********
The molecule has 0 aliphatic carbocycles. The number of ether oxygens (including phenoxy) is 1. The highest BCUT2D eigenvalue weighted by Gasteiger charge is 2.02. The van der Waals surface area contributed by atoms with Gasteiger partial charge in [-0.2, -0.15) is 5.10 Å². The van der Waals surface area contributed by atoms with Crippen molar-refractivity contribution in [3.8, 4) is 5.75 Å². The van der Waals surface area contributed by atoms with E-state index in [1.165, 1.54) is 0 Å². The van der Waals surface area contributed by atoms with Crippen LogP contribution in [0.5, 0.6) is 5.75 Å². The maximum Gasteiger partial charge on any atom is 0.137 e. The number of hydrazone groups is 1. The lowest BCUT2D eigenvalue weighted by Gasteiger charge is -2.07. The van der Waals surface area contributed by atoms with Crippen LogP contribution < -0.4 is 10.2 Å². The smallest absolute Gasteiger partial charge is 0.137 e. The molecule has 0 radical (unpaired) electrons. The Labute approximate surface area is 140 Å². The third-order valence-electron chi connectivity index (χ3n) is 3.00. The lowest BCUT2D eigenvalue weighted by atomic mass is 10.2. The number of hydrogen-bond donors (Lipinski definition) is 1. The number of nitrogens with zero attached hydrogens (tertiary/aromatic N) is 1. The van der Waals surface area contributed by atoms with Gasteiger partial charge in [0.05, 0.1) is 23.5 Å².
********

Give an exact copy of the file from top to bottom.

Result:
The molecule has 0 aliphatic carbocycles. The number of ether oxygens (including phenoxy) is 1. The highest BCUT2D eigenvalue weighted by Gasteiger charge is 2.02. The van der Waals surface area contributed by atoms with Gasteiger partial charge in [-0.2, -0.15) is 5.10 Å². The van der Waals surface area contributed by atoms with Crippen molar-refractivity contribution in [3.8, 4) is 5.75 Å². The van der Waals surface area contributed by atoms with E-state index in [1.165, 1.54) is 0 Å². The van der Waals surface area contributed by atoms with Crippen LogP contribution in [0.5, 0.6) is 5.75 Å². The maximum Gasteiger partial charge on any atom is 0.137 e. The number of hydrazone groups is 1. The lowest BCUT2D eigenvalue weighted by Gasteiger charge is -2.07. The van der Waals surface area contributed by atoms with Crippen LogP contribution < -0.4 is 10.2 Å². The smallest absolute Gasteiger partial charge is 0.137 e. The molecule has 0 radical (unpaired) electrons. The Labute approximate surface area is 140 Å². The third-order valence-electron chi connectivity index (χ3n) is 3.00. The lowest BCUT2D eigenvalue weighted by atomic mass is 10.2. The number of hydrogen-bond donors (Lipinski definition) is 1. The number of nitrogens with zero attached hydrogens (tertiary/aromatic N) is 1. The van der Waals surface area contributed by atoms with Gasteiger partial charge in [0.05, 0.1) is 23.5 Å².